Painted in 1989, Head of Catherine Lampert is a vigorous, rich, and painterly portrait by the renowned British artist Frank Auerbach. With a warm and earthy palette of sunny yellows, azure blues, and verdant greens, the artist depicts his friend and patron Lampert in fleshy textured swathes of oil paint. Throughout his career, Auerbach has focused on a small number of subjects, depicting a select group of close friends and family members. Painting the same model at regular intervals over long periods of time, the artist gains an intimate knowledge of his sitters, and his depictions become not recognizable likenesses, but vital physical presences with their own sense of life. Over many sittings, Auerbach continually works and reworks his canvases, a tendency that is vividly apparent in the present work, with its dense buildup of brushstrokes and interwoven layers of color. The head and body of the figure are rendered in a swirling sweep of brushstrokes and impastoed accumulation of pigment, projecting dynamically from the thinner areas of paint that articulate the background. As in his best work, Auerbach has created in Head of Catherine Lampert an almost-sculptural construction that reveals in its expressive rawness the tangible familiarity between artist and sitter, the boldly articulated brushstrokes enlivened by a palpable sense of emotional communion between the two.
One of Auerbach’s most frequent and celebrated sitters, Catherine Lampert worked at the Hayward Gallery before becoming Director of the Whitechapel Gallery in 1988 and would later go on to curate the artist’s retrospective exhibition at the Royal Academy in 2001. Describing Auerbach’s creative process and the experience of sitting for him, Lampert recalls, “With a portrait his aim is not exactly to convey likeness, more an experience: how the person looks (including under the skin); what’s going on in their life (and his); the conditions of that evening. Like an apparition, something totally unforeseen, possibly lasting for just seconds, may spring from making a few brush strokes, establishing an area of truth which ‘might actually expand into a whole truth’. The goal is a set of connections between the masses, the space, the sensations and a picture with a tense surface character.” (“To drag the past into the present and re-animate it,” in Tate Etc. 35, Autumn 2015, p. 56) The present work is testament to that organic, instinctual process. Trowelled thickly in deep, energetic marks, the familiar features of the sitter emerge from the layers of applied, scraped, and reapplied paint with their own sense of life.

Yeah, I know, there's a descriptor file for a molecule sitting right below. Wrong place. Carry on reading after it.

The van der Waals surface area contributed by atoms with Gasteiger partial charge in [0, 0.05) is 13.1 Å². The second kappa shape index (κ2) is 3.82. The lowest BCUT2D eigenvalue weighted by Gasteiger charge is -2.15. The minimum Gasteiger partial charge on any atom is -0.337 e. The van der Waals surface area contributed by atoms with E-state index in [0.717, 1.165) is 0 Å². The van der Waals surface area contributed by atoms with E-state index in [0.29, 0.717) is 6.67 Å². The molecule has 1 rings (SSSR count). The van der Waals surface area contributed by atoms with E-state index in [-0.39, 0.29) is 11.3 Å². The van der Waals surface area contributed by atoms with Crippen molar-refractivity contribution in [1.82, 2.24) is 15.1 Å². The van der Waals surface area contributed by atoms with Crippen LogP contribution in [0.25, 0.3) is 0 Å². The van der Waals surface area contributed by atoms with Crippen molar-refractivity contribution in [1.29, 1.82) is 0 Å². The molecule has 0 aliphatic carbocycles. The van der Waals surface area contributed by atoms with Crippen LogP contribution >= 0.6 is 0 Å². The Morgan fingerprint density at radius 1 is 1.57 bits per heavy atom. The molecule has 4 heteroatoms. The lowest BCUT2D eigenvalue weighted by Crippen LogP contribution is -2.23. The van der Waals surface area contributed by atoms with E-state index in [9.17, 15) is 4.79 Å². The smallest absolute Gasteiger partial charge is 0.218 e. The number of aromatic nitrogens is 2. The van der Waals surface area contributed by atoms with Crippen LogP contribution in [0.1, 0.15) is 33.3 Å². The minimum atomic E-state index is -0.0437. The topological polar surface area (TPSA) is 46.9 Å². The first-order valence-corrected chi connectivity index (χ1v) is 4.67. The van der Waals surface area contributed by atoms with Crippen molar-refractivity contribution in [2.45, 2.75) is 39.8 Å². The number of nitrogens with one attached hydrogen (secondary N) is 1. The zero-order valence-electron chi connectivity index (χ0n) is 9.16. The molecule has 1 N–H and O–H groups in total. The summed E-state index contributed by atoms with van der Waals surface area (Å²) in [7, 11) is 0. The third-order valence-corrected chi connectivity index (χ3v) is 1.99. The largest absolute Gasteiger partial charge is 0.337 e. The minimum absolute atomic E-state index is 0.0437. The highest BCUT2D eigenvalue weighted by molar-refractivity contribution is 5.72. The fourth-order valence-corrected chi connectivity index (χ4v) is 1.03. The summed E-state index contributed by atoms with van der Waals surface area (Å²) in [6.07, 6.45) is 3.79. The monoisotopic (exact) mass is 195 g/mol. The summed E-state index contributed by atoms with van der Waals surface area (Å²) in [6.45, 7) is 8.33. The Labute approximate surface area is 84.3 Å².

While there are layers of accreted history within Head of Catherine Lampert, the calligraphic framework of thick zigzagging lines with which he has captured her outline and features has a vigorous, lively quality that speaks of the artist's own energy and his vital response to his model. In assured, confident brushstrokes with dynamic, kinetic energy, Auerbach succeeds in capturing concisely not just the recognizable physiology of the sitter through bone structure and posture, but something of her preoccupations, thoughts and inner disposition. In her colorful, mirage-like blurred features, there is a discernible cerebral quietude that arises from the intriguing balance between the cooler hues of the background and the luminosity of the more opulent foreground tonalities. At once impulsive and considered, revelatory and enigmatic, Head of Catherine Lampert encapsulates the qualities that make Auerbach’s painting so unique.
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